One of the greatest experiences of my younger collecting days was going to a card show. There was one held here in town every year, and it was the highlight of my summer. Nothing could compare to walking into a cavernous room filled with millions of cards owned by people who practically begged me to buy from them. Walking up and down long rows of vendors, I would stop and look at anything that caught my eye. I would sort through endless singles boxes, looking for cards of my Green Bay Packers. Every now and then, something big would catch my eye. One of those eye-catching items was a 1991 Star Pics Brett Favre RC Auto (but that’s a story for another time)! The various other pieces of memorabilia were fun to look at, but they were just decorations to me. I walked right by jerseys, helmets, pictures and paintings on my way between treasure troves of cards. When my dad made the mistake of stopping to try to look at those items, I politely reminded him that I had yet to see each and every football card at the show, and there was simply no time to waste.
I have been to several shows since I returned to collecting, including the National in Baltimore a few years ago. (I could’ve spent every day for a month in there!) The show that inspired this post, though, was one my brother and I went to recently outside of Washington, DC. Instead of a quick drive downtown, we took three hours to make a two-hour drive to the place (I-95 traffic, ugh). I dislike traffic in a bad way, but walking in the door of that card show made it all worth while. There in front of me was a cavernous room filled with millions of football cards and people who would practically beg me to buy from them. The familiar jerseys, helmets, pictures and paintings were still there, neatly decorating the football cards I would be sorting through for the next four hours. (I did find myself taking a passing interest in a couple of them now, though.)
On the surface, things were largely unchanged from my experiences as a young collector. The place was huge, the cards and other assorted memorabilia were there, and a kid in a candy store never knew the kind of thrill that I felt walking in the door. There were differences, but they were subtle; for starters, I found out about the show on Twitter. As I mentioned, it wasn’t here in town, but it was close enough to make a day out of it. (Granted, that also means they probably had to draw from a larger area to get a similar crowd, which is a sad reality that I feel has been thoroughly discussed elsewhere.) The singles boxes I sorted through are now filled with autographs and jersey cards; the base cards I used to pore over have been relegated to massive, impersonal inventories online. Heck, shuffling through one box, we found no fewer than twenty of the exact same autograph card of some long forgotten Chiefs rookie. As I got closer to present day in the card bins, their variety of brands dwindled significantly, too.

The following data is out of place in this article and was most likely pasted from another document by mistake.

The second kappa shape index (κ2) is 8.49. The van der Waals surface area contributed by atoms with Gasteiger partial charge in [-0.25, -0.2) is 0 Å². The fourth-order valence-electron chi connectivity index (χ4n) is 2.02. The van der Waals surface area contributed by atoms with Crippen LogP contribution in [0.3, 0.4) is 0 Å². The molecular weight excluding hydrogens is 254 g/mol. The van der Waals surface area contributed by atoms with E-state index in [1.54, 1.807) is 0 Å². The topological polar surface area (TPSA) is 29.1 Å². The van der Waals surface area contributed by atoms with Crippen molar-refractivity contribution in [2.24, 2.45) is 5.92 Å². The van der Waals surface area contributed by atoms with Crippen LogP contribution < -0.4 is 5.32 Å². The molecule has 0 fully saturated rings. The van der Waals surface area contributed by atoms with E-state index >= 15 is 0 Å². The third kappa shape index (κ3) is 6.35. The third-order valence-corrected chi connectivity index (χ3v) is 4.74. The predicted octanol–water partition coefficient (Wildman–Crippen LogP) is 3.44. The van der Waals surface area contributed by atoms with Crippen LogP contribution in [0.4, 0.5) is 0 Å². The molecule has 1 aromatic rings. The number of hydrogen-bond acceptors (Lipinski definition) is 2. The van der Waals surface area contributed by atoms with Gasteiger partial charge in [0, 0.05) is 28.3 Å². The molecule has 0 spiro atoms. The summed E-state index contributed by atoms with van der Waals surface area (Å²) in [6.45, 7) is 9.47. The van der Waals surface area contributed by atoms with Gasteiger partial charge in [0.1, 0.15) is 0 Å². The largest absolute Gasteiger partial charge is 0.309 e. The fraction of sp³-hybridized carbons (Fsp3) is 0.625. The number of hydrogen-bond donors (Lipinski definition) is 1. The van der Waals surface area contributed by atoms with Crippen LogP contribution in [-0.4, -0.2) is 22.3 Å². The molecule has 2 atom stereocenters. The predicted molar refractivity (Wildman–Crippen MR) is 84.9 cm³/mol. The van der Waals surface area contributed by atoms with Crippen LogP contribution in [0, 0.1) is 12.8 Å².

My brother was there on a mission: looking for rookie cards of NFL Hall of Famers (and he got some great deals!). Instead of walking all over the place comparison shopping, though, we ended up comparing prices with various websites on our phones. I even did some mobile online comparison shopping for boxes I bought, though my wax purchases came largely from one of my go-to online places who had a booth set up at the show.
Aside from being a sidekick in the Tolkien-esque HOF RC hunt, my favorite part of the show went straight back to the roots of what I loved about being there. We came across a vendor who had a ton of old wax packs, long stale bubblegum and all, spread out on his table. He also had a stack of old football RC’s that had drawn us in to begin with, but as my brother worked his way through those, the rest of the table caught my eye. Old entertainment wax packs – Andy Griffith, Star Trek, various other TV shows I know by name only, and then… Star Wars! Old school, original Topps Star Wars packs, from when the movies first came out. A New Hope, Empire Strikes Back, Return (not “Revenge”) of the Jedi. I bought one pack from each of the movies (for a total of only $10!), but it was the conversation that I really cherished. This vendor in particular used to travel to the very show that had attended as a wide-eyed and badly under-funded young collector. We reminisced about the location, the show, and the organization (Tuff Stuff) that used to host it. We discussed whether I should open the packs or keep them as collectors items themselves. (I opened them.) The guy even mentioned to me that he has a buddy who loves to eat the old, hard, discolored gum. His exact words were “Apparently it’s like eating Cheetos – crunchy, but then it just kind of dissolves in your mouth.” (LOL, ewwwwww!) But most importantly, it was a real, face-to-face interaction with another collector – someone else who understood why that three hour drive was worth every minute, someone who shared my inexplicable passion for smallish rectangles of cardboard. I bought some modern stuff at the show, which I’ll show off in another post, but it was these three Star Wars packs and the conversation I had over them that led me to truly appreciate how awesome it was to be at a card show – in a warehouse-sized room full of people from all walks of life who are just as fanatical about the hobby I love.